Some 250 groups, from the American Civil Liberties Union and Access Now to the United Church of Christ and the Women's Law Project, have gotten together to tell the FCC it needs to take further actions to help low-income residents stay connected during the coronavirus crisis.
In a letter to FCC chair Ajit Pai and the other commissioners, they said that in this unprecedented emergency the FCC decision to waive certain requirements for existing Lifeline customers in the early days of the crisis were laudable first steps.
The Lifeline program is the FCC broadband/phone subsidy for low-income residents.
In an order released Tuesday (March 17) the FCC's Wireline Competition Bureau waived the program's re-certification and re-verification requirements for 60 days, which has become something of a standard for the suspension of regular processes.
It also suspended for those 60 days the requirement that participating carriers' representatives register with the Universal Service Fund, which implements the Lifeline subsidy.
But the groups signaled it was now time for larger strides. Specifically, they want the FCC to:
• "Immediately prohibit disconnections of Lifeline consumers [they suggest the prohibition last 120 days, while the typical period ISPs are setting for various waivers and price breaks is currently 60 days];
• "Within no more than one week, require Lifeline providers to offer unlimited voice minutes and unlimited texting and commensurate voice-only financial support [they also want the FCC to boost the subsidy to cover the extra minutes]; and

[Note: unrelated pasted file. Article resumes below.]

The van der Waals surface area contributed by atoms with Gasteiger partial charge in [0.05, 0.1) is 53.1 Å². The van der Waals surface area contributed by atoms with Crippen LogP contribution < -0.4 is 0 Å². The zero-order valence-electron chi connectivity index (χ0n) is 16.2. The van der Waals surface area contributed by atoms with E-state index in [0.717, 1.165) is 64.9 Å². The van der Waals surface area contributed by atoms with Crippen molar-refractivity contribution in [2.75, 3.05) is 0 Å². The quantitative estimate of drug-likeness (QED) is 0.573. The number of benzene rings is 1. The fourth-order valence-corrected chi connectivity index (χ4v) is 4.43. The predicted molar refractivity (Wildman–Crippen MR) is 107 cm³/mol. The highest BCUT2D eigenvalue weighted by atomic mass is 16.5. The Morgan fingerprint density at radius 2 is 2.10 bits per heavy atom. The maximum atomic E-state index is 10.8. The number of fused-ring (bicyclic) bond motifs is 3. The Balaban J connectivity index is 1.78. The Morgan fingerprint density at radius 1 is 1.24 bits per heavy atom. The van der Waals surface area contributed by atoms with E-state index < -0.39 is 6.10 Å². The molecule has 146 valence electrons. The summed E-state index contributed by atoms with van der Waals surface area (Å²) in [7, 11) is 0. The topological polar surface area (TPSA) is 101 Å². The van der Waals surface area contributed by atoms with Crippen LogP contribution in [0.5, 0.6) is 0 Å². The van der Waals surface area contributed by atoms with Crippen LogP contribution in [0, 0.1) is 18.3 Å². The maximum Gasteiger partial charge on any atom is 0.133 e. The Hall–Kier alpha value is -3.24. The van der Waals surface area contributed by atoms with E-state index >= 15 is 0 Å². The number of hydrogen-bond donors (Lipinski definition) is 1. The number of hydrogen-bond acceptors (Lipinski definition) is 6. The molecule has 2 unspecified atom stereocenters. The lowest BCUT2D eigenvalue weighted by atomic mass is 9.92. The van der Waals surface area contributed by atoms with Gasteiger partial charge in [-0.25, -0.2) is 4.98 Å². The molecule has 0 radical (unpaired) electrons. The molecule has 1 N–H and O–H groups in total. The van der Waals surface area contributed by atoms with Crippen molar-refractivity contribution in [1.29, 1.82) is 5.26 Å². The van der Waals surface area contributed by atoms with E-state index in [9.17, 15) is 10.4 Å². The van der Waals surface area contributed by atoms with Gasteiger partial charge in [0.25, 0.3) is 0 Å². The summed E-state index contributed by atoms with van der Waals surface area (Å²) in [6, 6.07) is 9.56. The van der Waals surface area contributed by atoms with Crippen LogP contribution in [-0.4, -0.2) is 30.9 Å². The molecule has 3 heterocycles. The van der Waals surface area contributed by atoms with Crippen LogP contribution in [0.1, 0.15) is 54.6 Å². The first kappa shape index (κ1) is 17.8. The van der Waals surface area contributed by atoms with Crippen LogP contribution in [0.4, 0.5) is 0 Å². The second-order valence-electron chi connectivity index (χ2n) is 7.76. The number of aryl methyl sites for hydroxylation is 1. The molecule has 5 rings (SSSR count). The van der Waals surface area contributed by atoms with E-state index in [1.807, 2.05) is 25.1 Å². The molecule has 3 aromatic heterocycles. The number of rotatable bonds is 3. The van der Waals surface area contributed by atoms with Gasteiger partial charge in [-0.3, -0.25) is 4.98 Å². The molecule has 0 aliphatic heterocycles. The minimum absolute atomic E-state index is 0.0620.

• "Within no more than 21 days, create an emergency Lifeline broadband benefit [they suggest $50 per month when the 60-day ISP offer of free service ends]."
They also want there to be no waiting periods for service or prohibitions on service to consumers who have not paid past bills. They also say the FCC should waive the obligation that providers be eligible telecommunications carriers (ETCs).
"Millions of people in this country must stay home in order to limit the
spread of the coronavirus and it is in our country’s national interest to continue as much of our economic and civic life as possible during this time," they wrote. "In the near-term telephone and Internet access will be necessary for health care, employment, the national census, primary elections, education and more. We strongly urge the Commission to act immediately.